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Spokane, Washington  Est. May 19, 1883
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New vein of gold found in Alaska

Idaho-based firm conducted the drill tests

Associated Press

JUNEAU, Alaska – The company developing the Kensington mine near Juneau has discovered a new vein of gold.

Drill tests conducted at the end of last year revealed the new vein. The discovery could develop into a major gold system, Donald Birak, Coeur d’Alene Mines’ vice president for exploration, said Wednesday. Idaho-based Coeur d’Alene Mines is developing the mine.

The tests represent a first phase of drilling. More work needs to be done before the company can say how much additional gold the mine might produce.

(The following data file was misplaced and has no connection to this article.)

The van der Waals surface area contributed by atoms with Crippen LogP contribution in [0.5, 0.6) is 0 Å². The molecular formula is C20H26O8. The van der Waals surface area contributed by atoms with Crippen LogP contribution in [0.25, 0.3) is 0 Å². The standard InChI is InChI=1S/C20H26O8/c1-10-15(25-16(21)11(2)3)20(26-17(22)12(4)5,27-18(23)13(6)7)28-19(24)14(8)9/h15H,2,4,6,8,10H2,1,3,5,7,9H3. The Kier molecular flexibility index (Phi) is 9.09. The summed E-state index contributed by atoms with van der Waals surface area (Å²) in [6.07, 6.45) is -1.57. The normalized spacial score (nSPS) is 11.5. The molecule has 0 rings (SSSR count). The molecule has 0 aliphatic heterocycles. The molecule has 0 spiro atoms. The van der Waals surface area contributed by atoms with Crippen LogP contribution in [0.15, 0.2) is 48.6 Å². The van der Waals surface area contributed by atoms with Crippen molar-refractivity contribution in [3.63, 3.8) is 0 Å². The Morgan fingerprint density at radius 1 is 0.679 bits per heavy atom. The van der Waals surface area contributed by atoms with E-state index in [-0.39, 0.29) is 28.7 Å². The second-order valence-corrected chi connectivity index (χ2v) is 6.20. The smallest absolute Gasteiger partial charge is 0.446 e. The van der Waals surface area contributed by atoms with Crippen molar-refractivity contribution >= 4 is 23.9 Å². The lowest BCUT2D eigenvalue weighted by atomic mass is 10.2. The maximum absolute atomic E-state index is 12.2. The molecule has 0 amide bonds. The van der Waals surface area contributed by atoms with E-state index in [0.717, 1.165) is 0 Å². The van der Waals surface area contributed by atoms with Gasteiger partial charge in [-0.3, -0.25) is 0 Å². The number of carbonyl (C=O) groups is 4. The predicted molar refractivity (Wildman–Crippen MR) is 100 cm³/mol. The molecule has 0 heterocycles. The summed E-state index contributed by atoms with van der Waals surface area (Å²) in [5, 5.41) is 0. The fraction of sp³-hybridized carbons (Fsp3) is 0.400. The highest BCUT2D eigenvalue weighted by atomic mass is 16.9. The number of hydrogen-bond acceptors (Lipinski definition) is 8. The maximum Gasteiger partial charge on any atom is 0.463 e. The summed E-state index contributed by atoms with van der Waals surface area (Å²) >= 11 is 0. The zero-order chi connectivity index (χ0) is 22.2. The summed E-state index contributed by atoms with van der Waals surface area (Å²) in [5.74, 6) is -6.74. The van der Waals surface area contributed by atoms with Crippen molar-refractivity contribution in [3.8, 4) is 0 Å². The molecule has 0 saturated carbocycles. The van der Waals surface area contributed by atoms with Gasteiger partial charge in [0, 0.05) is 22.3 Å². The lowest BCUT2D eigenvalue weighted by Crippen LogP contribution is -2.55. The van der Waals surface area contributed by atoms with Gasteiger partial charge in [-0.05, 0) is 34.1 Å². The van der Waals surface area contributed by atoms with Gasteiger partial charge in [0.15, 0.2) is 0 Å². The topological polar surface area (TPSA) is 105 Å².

The mine 45 miles northwest of Juneau was thought to have 1.5 million ounces of gold reserves and an initial life of 12 1/2 years.

Coeur’s new drill tests showed eight of 14 core holes intersected “very significant gold mineralization,” the company said, with assays ranging from 0.144 ounces per ton to more than 1.29 ounces per ton.

Tom Crafford, the state’s large mine coordinator, said the numbers are fairly impressive.

Development of the mine stalled after Coeur’s plan to dispose of mining waste in Slate Lake was challenged in court. The mine was allowed to proceed after the U.S. Supreme Court gave it the go-ahead. A tailings facility currently is under construction.

Production at Kensington is expected to begin later this year. The mine estimates production at 120,000 ounces of gold annually. The mine is expected to employ up to 300 during remaining construction and about 200 during operations.

Gold was selling Wednesday for $1,108 an ounce.

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